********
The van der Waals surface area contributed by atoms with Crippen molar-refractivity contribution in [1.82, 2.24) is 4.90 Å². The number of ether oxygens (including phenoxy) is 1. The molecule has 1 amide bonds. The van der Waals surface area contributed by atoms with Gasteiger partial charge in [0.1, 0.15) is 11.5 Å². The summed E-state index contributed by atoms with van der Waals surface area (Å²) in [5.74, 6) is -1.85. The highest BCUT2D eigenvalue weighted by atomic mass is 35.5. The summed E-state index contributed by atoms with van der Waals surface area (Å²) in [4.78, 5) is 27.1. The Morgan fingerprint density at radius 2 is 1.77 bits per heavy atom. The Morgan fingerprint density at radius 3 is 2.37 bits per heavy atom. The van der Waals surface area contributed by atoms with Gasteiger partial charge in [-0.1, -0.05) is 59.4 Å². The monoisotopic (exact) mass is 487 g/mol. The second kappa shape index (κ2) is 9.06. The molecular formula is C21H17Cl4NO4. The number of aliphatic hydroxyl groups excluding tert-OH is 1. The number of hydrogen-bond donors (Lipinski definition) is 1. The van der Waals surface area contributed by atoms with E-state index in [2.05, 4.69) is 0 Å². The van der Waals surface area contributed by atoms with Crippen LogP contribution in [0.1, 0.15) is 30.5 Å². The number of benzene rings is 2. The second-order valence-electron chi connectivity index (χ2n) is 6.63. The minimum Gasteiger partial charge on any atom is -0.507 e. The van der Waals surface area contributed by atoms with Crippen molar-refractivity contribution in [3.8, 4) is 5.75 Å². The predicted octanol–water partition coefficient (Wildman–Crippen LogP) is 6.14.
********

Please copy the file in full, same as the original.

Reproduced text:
The van der Waals surface area contributed by atoms with Crippen molar-refractivity contribution in [1.82, 2.24) is 4.90 Å². The number of ether oxygens (including phenoxy) is 1. The molecule has 1 amide bonds. The van der Waals surface area contributed by atoms with Gasteiger partial charge in [0.1, 0.15) is 11.5 Å². The summed E-state index contributed by atoms with van der Waals surface area (Å²) in [5.74, 6) is -1.85. The highest BCUT2D eigenvalue weighted by atomic mass is 35.5. The summed E-state index contributed by atoms with van der Waals surface area (Å²) in [4.78, 5) is 27.1. The Morgan fingerprint density at radius 2 is 1.77 bits per heavy atom. The Morgan fingerprint density at radius 3 is 2.37 bits per heavy atom. The van der Waals surface area contributed by atoms with Gasteiger partial charge in [-0.1, -0.05) is 59.4 Å². The monoisotopic (exact) mass is 487 g/mol. The second kappa shape index (κ2) is 9.06. The molecular formula is C21H17Cl4NO4. The number of aliphatic hydroxyl groups excluding tert-OH is 1. The number of hydrogen-bond donors (Lipinski definition) is 1. The van der Waals surface area contributed by atoms with E-state index in [2.05, 4.69) is 0 Å². The van der Waals surface area contributed by atoms with Crippen LogP contribution in [0.1, 0.15) is 30.5 Å². The number of benzene rings is 2. The second-order valence-electron chi connectivity index (χ2n) is 6.63. The minimum Gasteiger partial charge on any atom is -0.507 e. The van der Waals surface area contributed by atoms with Crippen molar-refractivity contribution in [3.8, 4) is 5.75 Å². The predicted octanol–water partition coefficient (Wildman–Crippen LogP) is 6.14.